With the CNR one of the two largest Canadian railroads it probably goes
without saying that the railroad fielded a large passenger train fleet.
For us Americans its best remembered trains were probably names like
the Maple Leaf, International Limited, Montrealer, Washingtonian and Ambassador.
However, these were only its intercity trains, which served US cities.
To Canadians the railroad’s best remembered trains were probably the Super Continental and Continental Limited,
which operated across the entire country connecting Montreal and
Toronto with Vancouver. It should be noted for railfans and those
interested in rail history the
CNR operated much second-hand equipment from US roads, most famous of
which was probably the Milwaukee Road’s famous Super Domes and Skytops
(which were no longer needed after the railroad gave up its Olympian Hiawatha
passenger train in 1961). The CNR also operated numerous commuter
operations, which were electrified. These systems, using boxcab
electric locomotives (or “motors”), mostly served Toronto and Montreal
but they also stretched as far south as Port Huron, Michigan.
|C44-9W #2672 and a quartet of other power lead a freight through Oshawa Yard in Oshawa, Ontario on March 16, 2005. On the bridge in the background can be seen a Canadian Pacific freight.|
The Canadian National Railway faced increasing competition and
falling profits just like its US counterparts after the dizzying
traffic volumes of World War II, although being nationalized it was
forced to hold on to most of its lines, no matter how small or
insignificant, as late as the early 1990s. In 1960 the railroad had
completed dieselization and a year later its beautiful Maple Leaf logo
and pale green, black and yellow livery was shed for a modernized logo
(dubbed the “wet noodle”, with the railroad dropping the “R” and was now
known only as the “CN”) and orange, black and white paint scheme (a logo and livery it holds to this day). In the late 1970s CN sold off most of its non-railroad holdings and
due to it’s stagnate financial condition the Canadian government finally
disposed of the railroad in 1995 making it a private system.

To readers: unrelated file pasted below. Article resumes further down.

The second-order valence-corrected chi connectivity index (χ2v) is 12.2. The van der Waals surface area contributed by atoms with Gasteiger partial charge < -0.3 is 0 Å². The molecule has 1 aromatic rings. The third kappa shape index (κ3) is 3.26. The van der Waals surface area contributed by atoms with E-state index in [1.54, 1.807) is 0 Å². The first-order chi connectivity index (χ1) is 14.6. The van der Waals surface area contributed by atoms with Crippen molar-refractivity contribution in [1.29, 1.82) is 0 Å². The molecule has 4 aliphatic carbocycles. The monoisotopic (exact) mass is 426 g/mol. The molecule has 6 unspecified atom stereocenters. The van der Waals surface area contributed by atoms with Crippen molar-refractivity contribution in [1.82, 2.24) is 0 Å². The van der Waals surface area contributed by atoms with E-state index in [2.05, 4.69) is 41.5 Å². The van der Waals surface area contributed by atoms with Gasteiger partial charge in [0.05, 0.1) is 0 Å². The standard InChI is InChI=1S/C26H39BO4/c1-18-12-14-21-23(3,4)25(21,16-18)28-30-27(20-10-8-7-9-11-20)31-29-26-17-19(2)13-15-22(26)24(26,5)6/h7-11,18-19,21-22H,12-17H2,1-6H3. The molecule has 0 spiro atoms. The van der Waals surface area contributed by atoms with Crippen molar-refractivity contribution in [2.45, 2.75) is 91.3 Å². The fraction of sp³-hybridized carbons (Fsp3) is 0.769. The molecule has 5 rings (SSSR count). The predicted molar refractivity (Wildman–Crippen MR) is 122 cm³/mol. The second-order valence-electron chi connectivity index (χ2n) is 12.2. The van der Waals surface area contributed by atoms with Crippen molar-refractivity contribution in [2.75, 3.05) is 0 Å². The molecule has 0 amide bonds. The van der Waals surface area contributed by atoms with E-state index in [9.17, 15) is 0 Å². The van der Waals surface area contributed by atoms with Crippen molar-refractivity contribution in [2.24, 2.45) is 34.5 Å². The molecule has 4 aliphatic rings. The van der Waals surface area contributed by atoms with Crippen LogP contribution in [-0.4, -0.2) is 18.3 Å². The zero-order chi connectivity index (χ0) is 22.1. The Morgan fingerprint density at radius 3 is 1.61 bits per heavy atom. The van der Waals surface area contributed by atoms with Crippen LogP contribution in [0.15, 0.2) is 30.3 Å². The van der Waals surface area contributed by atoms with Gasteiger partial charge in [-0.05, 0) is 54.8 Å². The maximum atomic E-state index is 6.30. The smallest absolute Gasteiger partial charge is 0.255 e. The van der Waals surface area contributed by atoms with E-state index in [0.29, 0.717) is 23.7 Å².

Notable Passenger Trains
Ambassador: Montreal - Boston
Caribou: St. John's - Port aux Basques
Continental Limited: Montreal/Toronto - Vancouver
Gull: Boston - Portland, Maine - Saint John, New Brunswick - Halifax
Inter-City Limited: Montreal - Toronto - Detroit/Chicago
International Limited: Montreal - Toronto - Chicago
Maple Leaf: Toronto - Philadelphia/New York City
Montrealer: Montreal - New York City - Washington, D.C.
Northland: Toronto - North Bay/Timmins/Kapuskasing, Ontario
Ocean Limited: Montreal - Halifax
Scotian: Montreal - Halifax
Super Continental: Montreal/Toronto - Vancouver
Washingtonian: Montreal - New York City - Washington, D.C.
|CN C44-9W #2577 is lead power on the Norfolk Southern's main line to Buffalo, New York as the train passes through Sunbury, Pennsylvania on May 27, 2006.|
of this setup were many. First, it was able to shed its VIA CN
commuter operation established in 1976, which was taken over by the
government and renamed VIA Rail Canada. The railroad was also able to
shed thousands of miles of redundant and light density branch lines.
Soon after its privatization CN purchased the Illinois Central Railroad
in 1998 giving it direct access into the heart of the US reaching New
Orleans. Then, in late 2007 it announced its intention to purchase the
Elgin, Joliet & Eastern Railway as a bypass around congested
Chicago. Today, the CN is one of the top North American Class I systems
earning healthy profits in a
revitalized industry. Whether its name will remain in the next round of
mega-mergers is unknown but what is certain is that the railroad will
at least be a major player when they do occur.